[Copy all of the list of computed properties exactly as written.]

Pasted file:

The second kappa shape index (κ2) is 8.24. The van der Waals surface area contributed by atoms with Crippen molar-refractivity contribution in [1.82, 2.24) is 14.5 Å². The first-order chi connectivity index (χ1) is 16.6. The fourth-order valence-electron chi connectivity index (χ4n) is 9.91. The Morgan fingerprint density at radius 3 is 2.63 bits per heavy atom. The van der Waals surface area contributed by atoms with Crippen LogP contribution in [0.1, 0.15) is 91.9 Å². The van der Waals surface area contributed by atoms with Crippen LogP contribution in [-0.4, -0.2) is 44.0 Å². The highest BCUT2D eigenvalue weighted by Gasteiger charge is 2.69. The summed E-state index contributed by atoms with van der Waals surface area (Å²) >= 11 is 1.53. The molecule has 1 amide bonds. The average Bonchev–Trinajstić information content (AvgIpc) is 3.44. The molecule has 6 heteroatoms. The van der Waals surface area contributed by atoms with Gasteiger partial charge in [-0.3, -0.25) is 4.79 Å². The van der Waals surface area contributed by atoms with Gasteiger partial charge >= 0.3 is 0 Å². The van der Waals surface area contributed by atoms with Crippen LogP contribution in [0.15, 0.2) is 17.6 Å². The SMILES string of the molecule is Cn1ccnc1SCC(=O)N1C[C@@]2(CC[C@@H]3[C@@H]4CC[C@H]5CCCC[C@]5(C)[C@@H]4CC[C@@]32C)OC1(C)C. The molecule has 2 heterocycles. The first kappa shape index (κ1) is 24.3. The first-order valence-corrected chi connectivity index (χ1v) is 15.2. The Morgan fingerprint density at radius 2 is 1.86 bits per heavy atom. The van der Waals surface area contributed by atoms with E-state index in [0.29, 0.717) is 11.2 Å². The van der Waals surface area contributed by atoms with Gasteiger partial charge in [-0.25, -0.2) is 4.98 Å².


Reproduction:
The second kappa shape index (κ2) is 8.24. The van der Waals surface area contributed by atoms with Crippen molar-refractivity contribution in [1.82, 2.24) is 14.5 Å². The first-order chi connectivity index (χ1) is 16.6. The fourth-order valence-electron chi connectivity index (χ4n) is 9.91. The Morgan fingerprint density at radius 3 is 2.63 bits per heavy atom. The van der Waals surface area contributed by atoms with Crippen LogP contribution in [0.1, 0.15) is 91.9 Å². The van der Waals surface area contributed by atoms with Crippen LogP contribution in [-0.4, -0.2) is 44.0 Å². The highest BCUT2D eigenvalue weighted by Gasteiger charge is 2.69. The summed E-state index contributed by atoms with van der Waals surface area (Å²) >= 11 is 1.53. The molecule has 1 amide bonds. The average Bonchev–Trinajstić information content (AvgIpc) is 3.44. The molecule has 6 heteroatoms. The van der Waals surface area contributed by atoms with Gasteiger partial charge in [-0.3, -0.25) is 4.79 Å². The van der Waals surface area contributed by atoms with Gasteiger partial charge >= 0.3 is 0 Å². The van der Waals surface area contributed by atoms with Crippen LogP contribution in [0.15, 0.2) is 17.6 Å². The SMILES string of the molecule is Cn1ccnc1SCC(=O)N1C[C@@]2(CC[C@@H]3[C@@H]4CC[C@H]5CCCC[C@]5(C)[C@@H]4CC[C@@]32C)OC1(C)C. The molecule has 2 heterocycles. The first kappa shape index (κ1) is 24.3. The first-order valence-corrected chi connectivity index (χ1v) is 15.2. The Morgan fingerprint density at radius 2 is 1.86 bits per heavy atom. The van der Waals surface area contributed by atoms with E-state index in [0.29, 0.717) is 11.2 Å². The van der Waals surface area contributed by atoms with Gasteiger partial charge in [-0.25, -0.2) is 4.98 Å².